Managing organizational entry in China : the roles of newcomer–supervisor exchange, incumbent support, and perceived insider status
The International Journal of Human Resource Management
Advance online publication
Perceived insider status, newcomer–supervisor exchange, incumbent support, social adjustment, task mastery
The socialization literature has long recognized the important role of perceived insider status in facilitating newcomer adjustment, but knowledge on how to cultivate this desirable psychological state is limited. This study examines newcomer–supervisor exchange as an antecedent of perceived insider status of newcomers, which in turn facilitates their social adjustment and task mastery during organizational entry. We also explore incumbent support as a boundary condition for these effects. We conducted a survey study on 320 new employees and 92 supervisors in China. This study revealed that newcomer–supervisor exchange was related positively to newcomers’ perceived insider status, and perceived insider status mediated the positive relationships of newcomer–supervisor exchange with social adjustment and task mastery. In addition, incumbent support moderated the positive relationship between newcomer–supervisor exchange and perceived insider status, as well as the positive mediated relationships of newcomer–supervisor exchange with social adjustment and task mastery through perceived insider status. Specifically, these relationships were weaker when incumbent support was higher. Theoretical and practical implications were discussed.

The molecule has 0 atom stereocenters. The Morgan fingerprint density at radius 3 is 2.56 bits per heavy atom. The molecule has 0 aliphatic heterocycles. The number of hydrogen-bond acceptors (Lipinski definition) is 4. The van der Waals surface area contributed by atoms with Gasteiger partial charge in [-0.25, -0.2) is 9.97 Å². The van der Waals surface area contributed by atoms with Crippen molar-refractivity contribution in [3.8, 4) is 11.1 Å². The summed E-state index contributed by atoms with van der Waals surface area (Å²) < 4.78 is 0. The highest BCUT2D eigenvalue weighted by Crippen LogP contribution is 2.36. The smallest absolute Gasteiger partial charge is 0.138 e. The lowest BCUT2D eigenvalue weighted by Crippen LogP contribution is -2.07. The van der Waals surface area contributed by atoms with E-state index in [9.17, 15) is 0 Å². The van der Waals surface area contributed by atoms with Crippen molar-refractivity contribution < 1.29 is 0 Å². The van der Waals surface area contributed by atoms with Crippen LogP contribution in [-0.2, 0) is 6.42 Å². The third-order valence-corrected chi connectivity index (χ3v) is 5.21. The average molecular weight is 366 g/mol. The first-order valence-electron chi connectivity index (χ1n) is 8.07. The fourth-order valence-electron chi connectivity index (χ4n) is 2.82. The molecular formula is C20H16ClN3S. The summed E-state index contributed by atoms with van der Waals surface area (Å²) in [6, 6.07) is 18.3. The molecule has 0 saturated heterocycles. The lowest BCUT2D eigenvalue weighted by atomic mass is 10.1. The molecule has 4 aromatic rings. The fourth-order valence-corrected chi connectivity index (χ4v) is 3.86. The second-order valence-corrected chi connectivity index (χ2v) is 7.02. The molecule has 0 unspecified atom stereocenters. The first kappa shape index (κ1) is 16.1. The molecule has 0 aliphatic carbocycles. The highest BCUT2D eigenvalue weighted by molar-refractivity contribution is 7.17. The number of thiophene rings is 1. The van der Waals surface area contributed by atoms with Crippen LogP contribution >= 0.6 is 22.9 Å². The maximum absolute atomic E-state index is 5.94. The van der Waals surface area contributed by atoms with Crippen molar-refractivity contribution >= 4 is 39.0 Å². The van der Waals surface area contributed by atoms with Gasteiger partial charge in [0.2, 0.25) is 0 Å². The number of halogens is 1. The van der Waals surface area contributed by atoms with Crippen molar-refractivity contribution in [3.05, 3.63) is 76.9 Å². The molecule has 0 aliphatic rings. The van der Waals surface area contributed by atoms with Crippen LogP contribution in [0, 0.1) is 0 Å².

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Ou, Z., Wang, J., & Chen, T. (2016). Managing organizational entry in China: The roles of newcomer–supervisor exchange, incumbent support, and perceived insider status. The International Journal of Human Resource Management. Advance online publication. doi: 10.1080/09585192.2016.1216879